January 12, 1994

12 months

Multiple

None

South Korea

November 7, 1957

60 months

Multiple

None

Kosovo

November 15, 1882

12 months

Multiple

None

Kyrgyzstan

January 12, 1994

3 months

Two

None

Latvia

December 26, 1996

60 months

Multiple

None

Liberia

November 21, 1939

12 months

Multiple

None

Lithuania

November 22, 2001

12 months

Multiple

None

Luxembourg

March 28, 1963

60 months

Multiple

None

Macedonia

November 15, 1982

60 months

Multiple 

None

Mexico

January 1, 1994

12 months

Multiple

$42

Moldova

November 25, 1994

3 months

Two

None

Mongolia

January 1, 1997

36 months

 

$65

Montenegro

November 15, 1882

12 months

Multiple

None

Morocco

May 29, 1991

60 months

Multiple

None

Netherlands

December 5, 1957

36 months

Multiple

$2,228

New Zealand

June 10, 2019

60 months

Multiple

None

Norway

January 18, 1928

60 months

Multiple

$400

Oman

June 11, 1960

6 months

Multiple

None

Pakistan

February 12, 1961

60 months

Multiple

None

Panama

May 30, 1991

60 months

Multiple

None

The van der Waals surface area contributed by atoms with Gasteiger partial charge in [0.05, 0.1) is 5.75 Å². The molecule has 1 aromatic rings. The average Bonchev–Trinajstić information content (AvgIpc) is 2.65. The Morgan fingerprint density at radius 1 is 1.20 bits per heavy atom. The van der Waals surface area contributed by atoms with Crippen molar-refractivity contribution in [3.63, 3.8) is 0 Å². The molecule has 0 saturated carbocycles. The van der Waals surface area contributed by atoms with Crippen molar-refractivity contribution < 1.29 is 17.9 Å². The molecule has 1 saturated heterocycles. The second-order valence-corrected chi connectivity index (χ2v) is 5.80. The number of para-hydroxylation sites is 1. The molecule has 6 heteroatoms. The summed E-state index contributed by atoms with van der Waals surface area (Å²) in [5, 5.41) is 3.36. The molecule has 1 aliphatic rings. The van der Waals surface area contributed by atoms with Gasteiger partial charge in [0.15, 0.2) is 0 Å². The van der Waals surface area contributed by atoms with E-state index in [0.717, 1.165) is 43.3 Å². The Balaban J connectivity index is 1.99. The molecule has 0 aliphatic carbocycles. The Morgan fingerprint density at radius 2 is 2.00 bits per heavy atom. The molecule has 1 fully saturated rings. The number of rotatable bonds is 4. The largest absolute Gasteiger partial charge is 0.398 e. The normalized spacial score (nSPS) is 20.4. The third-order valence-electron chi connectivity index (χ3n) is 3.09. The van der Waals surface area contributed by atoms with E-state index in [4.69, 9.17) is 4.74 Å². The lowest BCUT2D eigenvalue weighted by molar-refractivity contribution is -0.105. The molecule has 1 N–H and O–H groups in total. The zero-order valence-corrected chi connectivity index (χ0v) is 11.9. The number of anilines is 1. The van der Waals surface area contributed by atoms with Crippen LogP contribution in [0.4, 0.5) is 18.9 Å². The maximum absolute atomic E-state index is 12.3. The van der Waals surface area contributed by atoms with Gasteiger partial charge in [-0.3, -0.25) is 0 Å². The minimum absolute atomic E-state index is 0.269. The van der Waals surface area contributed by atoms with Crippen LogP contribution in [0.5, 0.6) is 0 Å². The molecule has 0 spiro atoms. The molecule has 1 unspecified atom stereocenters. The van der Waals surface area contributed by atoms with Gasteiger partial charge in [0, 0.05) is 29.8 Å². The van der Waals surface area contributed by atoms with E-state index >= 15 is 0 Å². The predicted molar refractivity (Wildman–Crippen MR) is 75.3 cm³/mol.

Paraguay

March 7, 1860

60 months

Multiple

None

Philippines

September 6, 1955

60 months

Multiple

$662

Poland

August 6, 1994

12 months

Multiple

None

Romania

January 15, 1994

60 months

Multiple

None

Senegal

October 25, 1990

12 months

Multiple

None

Serbia

November 15, 1882

12 months

Multiple

None

Singapore

January 1, 2004

24 months

Multiple

None

Slovak Republic

January 1, 1993

  

None

Slovenia

November 15, 1982

60 months

Multiple

$345

Spain

April 14, 1903

60 months

Multiple

$234

Sri Lanka

May 1, 1993

36 months

Multiple

None

Suriname

February 10, 1963

60 months

Multiple

None

Sweden

February 20, 1992

24 months

Multiple

None

Switzerland

November 8, 1855

48 months

Multiple

$235

Thailand

June 8, 1968